Antibiotics (Basel). 2020 Nov 13;9(11):E807. doi: 10.3390/antibiotics9110807.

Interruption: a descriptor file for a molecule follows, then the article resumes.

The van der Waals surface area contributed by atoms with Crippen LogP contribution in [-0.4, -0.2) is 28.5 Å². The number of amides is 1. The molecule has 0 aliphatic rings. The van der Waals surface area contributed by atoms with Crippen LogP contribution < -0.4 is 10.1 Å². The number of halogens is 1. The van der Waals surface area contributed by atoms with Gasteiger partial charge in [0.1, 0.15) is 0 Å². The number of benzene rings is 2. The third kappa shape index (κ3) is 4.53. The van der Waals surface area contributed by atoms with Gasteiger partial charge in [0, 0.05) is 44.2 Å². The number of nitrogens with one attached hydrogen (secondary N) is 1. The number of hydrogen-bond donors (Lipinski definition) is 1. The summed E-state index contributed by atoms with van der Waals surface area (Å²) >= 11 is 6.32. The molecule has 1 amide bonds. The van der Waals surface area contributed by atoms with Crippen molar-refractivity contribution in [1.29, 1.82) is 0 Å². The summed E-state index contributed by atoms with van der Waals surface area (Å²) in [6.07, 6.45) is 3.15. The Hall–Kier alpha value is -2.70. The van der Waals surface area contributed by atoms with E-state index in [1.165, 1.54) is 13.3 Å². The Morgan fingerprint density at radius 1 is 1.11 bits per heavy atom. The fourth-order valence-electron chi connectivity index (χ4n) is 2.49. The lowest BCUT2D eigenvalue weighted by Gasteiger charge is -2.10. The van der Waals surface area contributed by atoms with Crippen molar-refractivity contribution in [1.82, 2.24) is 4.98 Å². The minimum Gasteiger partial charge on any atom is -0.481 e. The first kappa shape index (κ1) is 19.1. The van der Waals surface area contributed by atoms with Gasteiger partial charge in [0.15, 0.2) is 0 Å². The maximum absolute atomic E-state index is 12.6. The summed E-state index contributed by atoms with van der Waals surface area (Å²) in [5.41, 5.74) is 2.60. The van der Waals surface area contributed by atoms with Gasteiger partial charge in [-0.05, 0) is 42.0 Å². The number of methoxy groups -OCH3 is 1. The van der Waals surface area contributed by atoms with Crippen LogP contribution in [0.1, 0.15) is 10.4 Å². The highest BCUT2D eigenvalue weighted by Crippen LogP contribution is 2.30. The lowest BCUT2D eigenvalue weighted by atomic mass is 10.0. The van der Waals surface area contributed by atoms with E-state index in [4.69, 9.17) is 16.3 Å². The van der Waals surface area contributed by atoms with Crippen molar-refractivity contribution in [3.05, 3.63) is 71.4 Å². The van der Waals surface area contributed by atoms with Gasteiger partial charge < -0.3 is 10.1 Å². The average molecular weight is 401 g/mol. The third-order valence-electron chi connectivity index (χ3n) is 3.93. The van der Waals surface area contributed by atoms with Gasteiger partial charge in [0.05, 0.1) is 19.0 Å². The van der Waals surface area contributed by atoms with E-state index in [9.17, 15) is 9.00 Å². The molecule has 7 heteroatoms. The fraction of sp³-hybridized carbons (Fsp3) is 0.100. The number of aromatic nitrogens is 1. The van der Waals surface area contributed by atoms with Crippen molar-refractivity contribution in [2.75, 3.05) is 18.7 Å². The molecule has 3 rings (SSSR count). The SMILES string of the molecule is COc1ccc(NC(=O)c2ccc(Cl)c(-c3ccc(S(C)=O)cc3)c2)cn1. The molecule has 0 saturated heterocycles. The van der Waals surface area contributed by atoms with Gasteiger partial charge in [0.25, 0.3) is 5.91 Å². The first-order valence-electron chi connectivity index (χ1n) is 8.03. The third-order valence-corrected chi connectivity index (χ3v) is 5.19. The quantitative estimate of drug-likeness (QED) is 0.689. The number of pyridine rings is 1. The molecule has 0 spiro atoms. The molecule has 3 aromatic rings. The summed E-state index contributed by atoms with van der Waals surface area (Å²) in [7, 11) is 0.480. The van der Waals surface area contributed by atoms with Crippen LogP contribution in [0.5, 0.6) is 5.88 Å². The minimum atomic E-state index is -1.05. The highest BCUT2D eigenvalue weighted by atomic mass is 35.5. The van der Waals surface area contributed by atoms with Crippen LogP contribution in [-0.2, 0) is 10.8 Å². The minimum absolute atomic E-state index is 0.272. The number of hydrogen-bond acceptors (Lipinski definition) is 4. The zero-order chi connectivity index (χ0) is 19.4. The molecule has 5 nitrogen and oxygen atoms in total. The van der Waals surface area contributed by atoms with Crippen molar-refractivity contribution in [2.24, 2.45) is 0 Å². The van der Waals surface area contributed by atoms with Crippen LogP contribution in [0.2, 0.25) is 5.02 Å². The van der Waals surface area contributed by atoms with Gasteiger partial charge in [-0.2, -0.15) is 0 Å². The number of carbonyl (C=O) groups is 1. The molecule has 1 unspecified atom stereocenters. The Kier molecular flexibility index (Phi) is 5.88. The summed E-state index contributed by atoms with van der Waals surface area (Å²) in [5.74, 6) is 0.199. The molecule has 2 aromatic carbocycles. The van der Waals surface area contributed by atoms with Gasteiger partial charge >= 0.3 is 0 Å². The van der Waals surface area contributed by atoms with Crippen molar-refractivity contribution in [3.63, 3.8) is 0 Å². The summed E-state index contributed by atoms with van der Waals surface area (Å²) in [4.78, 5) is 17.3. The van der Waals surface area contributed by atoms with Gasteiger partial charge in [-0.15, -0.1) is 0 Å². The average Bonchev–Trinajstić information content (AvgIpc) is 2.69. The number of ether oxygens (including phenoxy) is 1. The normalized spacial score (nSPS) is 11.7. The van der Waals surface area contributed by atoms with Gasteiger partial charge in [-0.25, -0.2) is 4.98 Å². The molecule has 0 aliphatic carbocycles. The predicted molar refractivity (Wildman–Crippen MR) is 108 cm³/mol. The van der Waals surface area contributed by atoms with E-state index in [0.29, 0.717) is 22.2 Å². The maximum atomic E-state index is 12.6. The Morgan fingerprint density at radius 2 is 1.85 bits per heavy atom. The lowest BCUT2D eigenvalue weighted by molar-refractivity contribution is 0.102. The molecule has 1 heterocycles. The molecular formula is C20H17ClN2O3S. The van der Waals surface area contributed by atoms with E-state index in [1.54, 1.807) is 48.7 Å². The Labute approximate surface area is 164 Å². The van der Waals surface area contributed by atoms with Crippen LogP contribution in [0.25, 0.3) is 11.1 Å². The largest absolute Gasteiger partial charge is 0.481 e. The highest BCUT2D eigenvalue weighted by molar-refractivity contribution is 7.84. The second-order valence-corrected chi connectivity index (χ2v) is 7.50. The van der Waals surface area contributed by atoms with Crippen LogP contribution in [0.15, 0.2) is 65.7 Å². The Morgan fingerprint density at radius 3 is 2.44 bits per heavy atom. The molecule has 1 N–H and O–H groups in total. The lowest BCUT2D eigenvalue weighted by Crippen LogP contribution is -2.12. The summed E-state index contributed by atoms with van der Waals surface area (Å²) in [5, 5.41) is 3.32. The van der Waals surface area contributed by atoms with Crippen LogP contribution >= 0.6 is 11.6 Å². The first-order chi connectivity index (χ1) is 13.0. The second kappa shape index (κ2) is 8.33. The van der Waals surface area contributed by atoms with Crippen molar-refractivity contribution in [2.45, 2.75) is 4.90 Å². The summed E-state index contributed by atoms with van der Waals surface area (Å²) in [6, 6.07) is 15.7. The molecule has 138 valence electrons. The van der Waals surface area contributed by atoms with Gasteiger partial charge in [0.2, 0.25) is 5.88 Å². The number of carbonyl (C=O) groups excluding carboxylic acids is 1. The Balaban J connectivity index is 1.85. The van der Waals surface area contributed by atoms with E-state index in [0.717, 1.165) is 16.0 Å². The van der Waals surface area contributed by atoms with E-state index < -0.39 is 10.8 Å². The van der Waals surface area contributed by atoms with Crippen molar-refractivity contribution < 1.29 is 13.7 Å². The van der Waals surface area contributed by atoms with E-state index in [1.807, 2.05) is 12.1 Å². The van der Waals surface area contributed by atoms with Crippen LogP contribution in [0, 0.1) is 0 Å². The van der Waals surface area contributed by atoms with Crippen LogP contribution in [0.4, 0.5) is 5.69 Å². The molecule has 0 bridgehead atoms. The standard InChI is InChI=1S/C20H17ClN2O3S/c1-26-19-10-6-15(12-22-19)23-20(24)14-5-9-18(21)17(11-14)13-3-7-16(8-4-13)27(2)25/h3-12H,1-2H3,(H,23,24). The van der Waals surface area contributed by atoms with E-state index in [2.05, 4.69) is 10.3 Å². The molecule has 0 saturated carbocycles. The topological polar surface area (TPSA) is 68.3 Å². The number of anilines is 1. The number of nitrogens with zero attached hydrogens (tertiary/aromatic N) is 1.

To compare prognoses and adverse events between bacteraemic patients in the emergency department (ED) who received an early antimicrobial IV-to-PO switch and those treated with late or no IV-to-PO switch, an 8-year multicentre cohort consisting of adults with community-onset bacteraemia was conducted. The clinical characteristics and outcomes were compared in matched cohorts by the closest propensity score calculated based on the independent determinants of 30-day mortality identified by the multivariate regression model. Of the 6664 hospitalised patients who received no or late IV-to-PO switch, 2410 were appropriately matched with 482 patients treated with early IV-to-PO switch and discharged from the ED. There were no significant differences between the two matched groups in their baseline characteristics, including the patient demographics, severity and types of comorbidities, severity and sources of bacteraemia, and the 15- and 30-day mortality rates. Notably, in addition to the shorter lengths of intravenous antimicrobial administration and hospital stay, less phlebitis and lower antimicrobial costs were observed in patients who received an early IV-to-PO switch. Similarity was observed in the clinical failure rates between the two groups. Furthermore, the inappropriate administration of empirical antibiotics and inadequate source control were identified as the only independent determinants of the post-switch 30-day crude mortality in patients who received an early IV-to-PO switch. In conclusion, for less critically ill adults with community-onset bacteraemia who received appropriate empirical antimicrobial therapy and adequate source control, an early IV-to-PO switch might be safe and cost-effective after a short course of intravenous antimicrobial therapy.